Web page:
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THE HARTFORD COURANT
Voices Of The People: San Juan Radio Offers An Escape From Day's Pressure
By MATTHEW HAY BROWN
February 17, 2003
SAN JUAN, Puerto Rico - It's 1:30 in the morning, and the phone lines into NotiUno are full. Kristina wants to talk about her throat. It was sore after she went out in the rain without a coat. But she's found relief with the "syrup of love," which she says consists of honey and lots of affection.
Mr. Ruiz is looking for a concrete house with two or three bedrooms in the Mayaguez area. Maria, who is worried about the prospect of war with Iraq, has a poem to recite.
Alberto just wants friendship. He leaves his phone number.
All have waited for the chance to spend a few minutes on "En Contacto" - "In Contact" - a program not quite like anything else on the radio here. Five nights a week, host Anibal Ribot leaves behind the combative political talk and the Latin pop that dominate the airwaves on this Caribbean island, for five hours of intimacy and entertainment that sound like nothing so much as a family reunion.
Listeners call in from throughout the island and beyond - the show reaches the Dominican Republic and the Virgin Islands, is broadcast in Florida, and can be heard over the Internet. They talk about their day or sing a song, ask for friendship or pick out a tune on the guitar, sell a car or play a crackly old record over the phone.
Small wonder it appeals largely to an older audience: The slow pace and intimate atmosphere evoke an idealized Puerto Rico past, romantic and genteel, before industrialization, urbanization and mass migration transformed this U.S. commonwealth.
"When we're talking about the boleros, and the poetry, this is very traditional," said Sylvia Alvarez Curbelo, a communications professor at the University of Puerto Rico. "The island has been through a period of forced growth, but people's sensibilities are not yet fully urban or postmodern. They're still attracted to the old ways of communication."
Ribot, who this week completed 10 years as producer and host, says the show offers a form of social work.
"Our proposal is to rescue an audience that is lost during the night," the affable 36-year-old said in a voice recognized throughout the island. "Puerto Rico never sleeps.
We have security guards, nurses, taxi drivers, musicians - in many cases people who are alone and are looking for someone to talk to."
Ribot rules this empire of the night from a small studio at NotiUno headquarters, a one-story building tucked amid the showrooms and warehouses of San Juan. As midnight approaches, he settles into the glass booth, bringing a stack of newspapers and a cup of strong local coffee.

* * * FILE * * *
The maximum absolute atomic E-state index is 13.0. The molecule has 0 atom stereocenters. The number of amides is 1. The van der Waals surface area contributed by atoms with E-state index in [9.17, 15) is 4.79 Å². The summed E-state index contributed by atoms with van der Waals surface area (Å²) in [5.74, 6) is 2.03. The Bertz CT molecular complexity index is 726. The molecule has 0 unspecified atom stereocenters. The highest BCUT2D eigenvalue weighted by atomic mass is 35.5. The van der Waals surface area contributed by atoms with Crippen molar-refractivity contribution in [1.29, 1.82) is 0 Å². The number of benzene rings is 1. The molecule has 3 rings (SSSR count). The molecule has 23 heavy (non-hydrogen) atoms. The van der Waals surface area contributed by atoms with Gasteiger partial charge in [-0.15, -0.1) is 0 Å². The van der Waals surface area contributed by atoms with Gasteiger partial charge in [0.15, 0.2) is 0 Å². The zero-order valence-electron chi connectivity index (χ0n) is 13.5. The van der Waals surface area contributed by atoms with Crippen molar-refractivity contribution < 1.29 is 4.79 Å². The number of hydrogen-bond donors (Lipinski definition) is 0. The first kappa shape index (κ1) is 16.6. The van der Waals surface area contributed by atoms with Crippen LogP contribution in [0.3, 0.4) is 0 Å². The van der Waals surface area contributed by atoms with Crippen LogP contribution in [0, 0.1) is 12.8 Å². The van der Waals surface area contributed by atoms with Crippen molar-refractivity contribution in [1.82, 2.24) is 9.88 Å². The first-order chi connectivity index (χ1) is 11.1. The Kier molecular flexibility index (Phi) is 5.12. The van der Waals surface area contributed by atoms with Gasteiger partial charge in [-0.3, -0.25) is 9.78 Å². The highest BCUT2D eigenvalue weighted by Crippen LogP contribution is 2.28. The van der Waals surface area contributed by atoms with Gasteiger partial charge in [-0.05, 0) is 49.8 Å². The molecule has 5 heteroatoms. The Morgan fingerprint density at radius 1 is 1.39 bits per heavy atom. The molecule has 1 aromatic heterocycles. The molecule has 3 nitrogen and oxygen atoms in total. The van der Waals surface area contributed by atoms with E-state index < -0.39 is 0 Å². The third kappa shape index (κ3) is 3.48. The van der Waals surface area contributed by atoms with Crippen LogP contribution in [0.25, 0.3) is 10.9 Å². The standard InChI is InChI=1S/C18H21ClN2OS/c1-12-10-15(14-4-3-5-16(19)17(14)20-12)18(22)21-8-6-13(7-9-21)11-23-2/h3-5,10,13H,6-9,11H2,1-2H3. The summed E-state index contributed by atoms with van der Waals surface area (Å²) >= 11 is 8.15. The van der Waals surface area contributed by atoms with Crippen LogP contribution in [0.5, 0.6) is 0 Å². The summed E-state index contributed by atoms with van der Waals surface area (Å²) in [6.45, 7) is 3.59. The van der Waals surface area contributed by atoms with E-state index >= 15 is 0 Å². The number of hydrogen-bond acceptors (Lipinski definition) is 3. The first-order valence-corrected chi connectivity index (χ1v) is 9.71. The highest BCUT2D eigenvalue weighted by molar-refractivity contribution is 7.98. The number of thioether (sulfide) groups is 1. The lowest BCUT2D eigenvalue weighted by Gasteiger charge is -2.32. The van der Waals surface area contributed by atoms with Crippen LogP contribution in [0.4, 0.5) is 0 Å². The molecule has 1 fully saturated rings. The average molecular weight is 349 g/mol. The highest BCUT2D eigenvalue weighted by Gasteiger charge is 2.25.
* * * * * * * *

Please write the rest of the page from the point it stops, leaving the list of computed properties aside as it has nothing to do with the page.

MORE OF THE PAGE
The green lights on the console telephone already are blinking. A computer screen identifies the callers waiting to talk.
Ribot takes the air after the news. As the theme music fades, he greets his amigos oyentes - listener friends.
The first few minutes are always the same. He gives thanks to God, cues a piano interlude and intones the thought for the day. Then he lays down the ground rules:
Callers may sing, recite poetry, make a statement, offer goods for sale or look for friends. They may not talk about politics.
"Mira, mira, mira" - he says, chuckling - "Look, look, look. Breathe deeply. Relax. I know it's the national sport of Puerto Rico. It's over for now. No politics, and no religion."
The lines will remain jammed until 5 o'clock.
Ribot mostly listens. Sometimes he coos friendly agreement. More often he simply nods or smiles as callers speak uninterrupted for minutes at a time. After each poem or song, he offers warm congratulations, no matter the quality of the performance.
For listeners with specific problems, he keeps thick notebooks of contact information for professionals and services.
He sends each off with a word of thanks for taking part: "Gracias por participar."
What began 21 years ago as a cheap way to fill the gap between the evening programming and the morning news has become the most popular overnight show in Puerto Rico, consistently attracting hundreds of thousands of listeners and inspiring several imitators.
Bobby Gonzalez has been tuning in for two years. A skilled guitarist, he calls in most Fridays to sing and play romantic ballads.
"I just listen on the other nights," said Gonzalez, 52, a former truck driver now on disability. "You get the chance to express yourself, and if you have a problem, someone else might be able to help you."
"This show is my form of therapy," said Luis Felipe, who tunes in from Colorado over the Internet. "The music, the tradition - it helps me to forget my stress."
Curbelo Alvarez says "En Contacto" addresses the basic human desire to connect with others.
"It's the loneliness of the city," she said. "People want to be heard. These shows provide people with a sort of communion with other listeners."